The biggest limitation is the amount of programs to play here in the USA – there’s nothing that can replace that competitive nature of southern Ontario but our boys hop on planes and find good competition here in the USA and we do it 365 days a year – our boys don’t stop.
Lewis and the Jr Stealth will eventually be the team with the top players because of their proximity to Canada. When they hosts camps they get a ton a Canadians attending which just like the NLL push the pace and intensity of gameplay. We fly up there in both Jan and Feb to play their guys and of course I’ll pad my roster with a few team BC players to help settle our play.
If you remove the limitations of the game (facility,rules), bring in great coaching and develop the competitive spirit of Box then we’ll be able to produce some real talent here in the USA.
The proof is in our Midget team – we’re not on survival mode any more when we hit Canada. We play to win. Our boys have played New West, Mimico, Kitchener, Peterborough, Whitby, Brampton, plus all the teams in Alberta. We know how to work off ball, ‘sticky fingers’ to defend picks, we even know how to find the exposed hips when setting picks.
Since we’ve returned from our summer tour in Canada we haven’t stopped playing – that helps us out – helps close this gap.
I also send a few kids from my program up to Canada each summer to play Jr B and MSL and am sending a few more to BC for Jr B this summer. They come back and help push the play here.
Will our boys beat team Ontario Bantams soon? No….but will we produce some good players who you’ll have good college careers and suit up with the Stealth one day – absolutely. Count on that.]]>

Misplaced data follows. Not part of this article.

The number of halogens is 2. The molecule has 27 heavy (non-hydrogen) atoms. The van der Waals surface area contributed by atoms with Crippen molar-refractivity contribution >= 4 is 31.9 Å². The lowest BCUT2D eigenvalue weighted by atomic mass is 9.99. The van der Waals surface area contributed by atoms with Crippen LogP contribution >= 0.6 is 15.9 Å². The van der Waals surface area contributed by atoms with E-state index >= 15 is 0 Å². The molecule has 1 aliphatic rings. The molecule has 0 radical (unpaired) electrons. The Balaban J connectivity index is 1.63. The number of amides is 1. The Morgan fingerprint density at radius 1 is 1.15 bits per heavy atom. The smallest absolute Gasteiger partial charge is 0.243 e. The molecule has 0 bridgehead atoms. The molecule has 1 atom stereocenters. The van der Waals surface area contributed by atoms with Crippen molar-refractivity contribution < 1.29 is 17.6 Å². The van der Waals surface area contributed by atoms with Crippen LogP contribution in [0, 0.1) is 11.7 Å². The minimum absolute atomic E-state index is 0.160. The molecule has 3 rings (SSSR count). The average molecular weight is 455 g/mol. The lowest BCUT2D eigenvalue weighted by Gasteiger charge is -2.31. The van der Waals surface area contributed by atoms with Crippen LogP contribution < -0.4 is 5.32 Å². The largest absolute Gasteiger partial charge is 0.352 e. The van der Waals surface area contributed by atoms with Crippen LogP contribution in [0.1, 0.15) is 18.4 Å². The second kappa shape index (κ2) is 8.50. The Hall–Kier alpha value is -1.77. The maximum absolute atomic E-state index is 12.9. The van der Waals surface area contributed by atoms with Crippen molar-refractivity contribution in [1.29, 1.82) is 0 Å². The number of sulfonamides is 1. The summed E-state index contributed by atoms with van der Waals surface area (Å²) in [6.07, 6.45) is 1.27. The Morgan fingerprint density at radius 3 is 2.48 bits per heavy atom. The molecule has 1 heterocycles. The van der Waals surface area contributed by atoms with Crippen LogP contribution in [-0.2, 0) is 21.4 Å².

However, this organization of teaching fundamentals and maintaining basic skills from the mite levels has to start somewhere.]]>
I totally agree, hacks totally off-ball are brutal. But, eliminating off ball checking all together takes away from the physicality and ‘toughness’ of the sport. Not only on the defensive end, but on the offensive end as well. I nice stiff checked-pick to open yourself up is a thing of beauty. So if you allow the offensive guy to check, let the defensive guy check as well.
Obviously nothing on the back and no hacking. But by all means when an offensive player has the ball, check/slash away to get that ball. All common sense really.]]>
Now my main idea is that twenty one year olds from Toronto/Vancouver have already been playing GOOD/COMPETITIVE/STRUCTURED lacrosse for potentially seventeen years. How could these startup leagues possibly produce a player and make up for that seventeen years of quality development? They can’t.]]>
The one limitation that is restricting the benefits of box lacrosse in the US are rules, and insurance restrictions (contact along the boards and cross checking). One thing that sets Canadians apart from their american counterparts is the ability to get a shot or pass off with one or possibly two players draped all over them and cross checking them into the ground. And that is when you have the ball. The ability to get open and effectively use the “two man game” while your opponent is heavily cross checking you is a skill that is developed over a life time. Off ball cross checking is what makes Canadian players, well, Canadian. We have the uncanny ability to get open while being checked as if we had the ball. Remove that from the game, and you are removing the game set that develops a particular skill to create your own time and space. Trust me getting open in box is 100% easier to do when someone isn’t cross checking the hell out of you. My first shift in the WLA was a swift cross check to the jaw from Ryan Guze while the ball was still in our defensive end. Needless to say I moved around after that.
Box lacrosse in the US is great. But without off-ball cross checking your just playing lacrosse in an aquarium.]]>